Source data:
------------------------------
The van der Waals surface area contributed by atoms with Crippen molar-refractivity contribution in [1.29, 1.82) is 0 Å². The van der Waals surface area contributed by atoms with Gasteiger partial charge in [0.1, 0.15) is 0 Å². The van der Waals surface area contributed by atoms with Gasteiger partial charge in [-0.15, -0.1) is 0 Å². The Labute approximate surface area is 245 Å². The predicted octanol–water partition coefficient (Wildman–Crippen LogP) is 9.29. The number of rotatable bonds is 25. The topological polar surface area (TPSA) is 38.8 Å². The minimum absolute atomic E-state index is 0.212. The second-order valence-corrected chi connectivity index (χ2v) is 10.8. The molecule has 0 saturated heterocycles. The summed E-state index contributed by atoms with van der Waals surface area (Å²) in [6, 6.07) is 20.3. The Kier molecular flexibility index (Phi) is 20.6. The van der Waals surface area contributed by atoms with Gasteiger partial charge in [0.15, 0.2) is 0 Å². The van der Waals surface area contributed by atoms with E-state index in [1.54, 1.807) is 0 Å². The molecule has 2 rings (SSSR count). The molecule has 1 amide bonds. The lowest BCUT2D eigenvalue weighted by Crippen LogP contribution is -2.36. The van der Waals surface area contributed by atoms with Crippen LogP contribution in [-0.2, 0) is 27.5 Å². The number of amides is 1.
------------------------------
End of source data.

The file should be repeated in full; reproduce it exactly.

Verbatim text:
The van der Waals surface area contributed by atoms with Crippen molar-refractivity contribution in [1.29, 1.82) is 0 Å². The van der Waals surface area contributed by atoms with Gasteiger partial charge in [0.1, 0.15) is 0 Å². The van der Waals surface area contributed by atoms with Gasteiger partial charge in [-0.15, -0.1) is 0 Å². The Labute approximate surface area is 245 Å². The predicted octanol–water partition coefficient (Wildman–Crippen LogP) is 9.29. The number of rotatable bonds is 25. The topological polar surface area (TPSA) is 38.8 Å². The minimum absolute atomic E-state index is 0.212. The second-order valence-corrected chi connectivity index (χ2v) is 10.8. The molecule has 0 saturated heterocycles. The summed E-state index contributed by atoms with van der Waals surface area (Å²) in [6, 6.07) is 20.3. The Kier molecular flexibility index (Phi) is 20.6. The van der Waals surface area contributed by atoms with Gasteiger partial charge in [0.15, 0.2) is 0 Å². The van der Waals surface area contributed by atoms with E-state index in [1.54, 1.807) is 0 Å². The molecule has 2 rings (SSSR count). The molecule has 1 amide bonds. The lowest BCUT2D eigenvalue weighted by Crippen LogP contribution is -2.36. The van der Waals surface area contributed by atoms with Crippen LogP contribution in [-0.2, 0) is 27.5 Å². The number of amides is 1.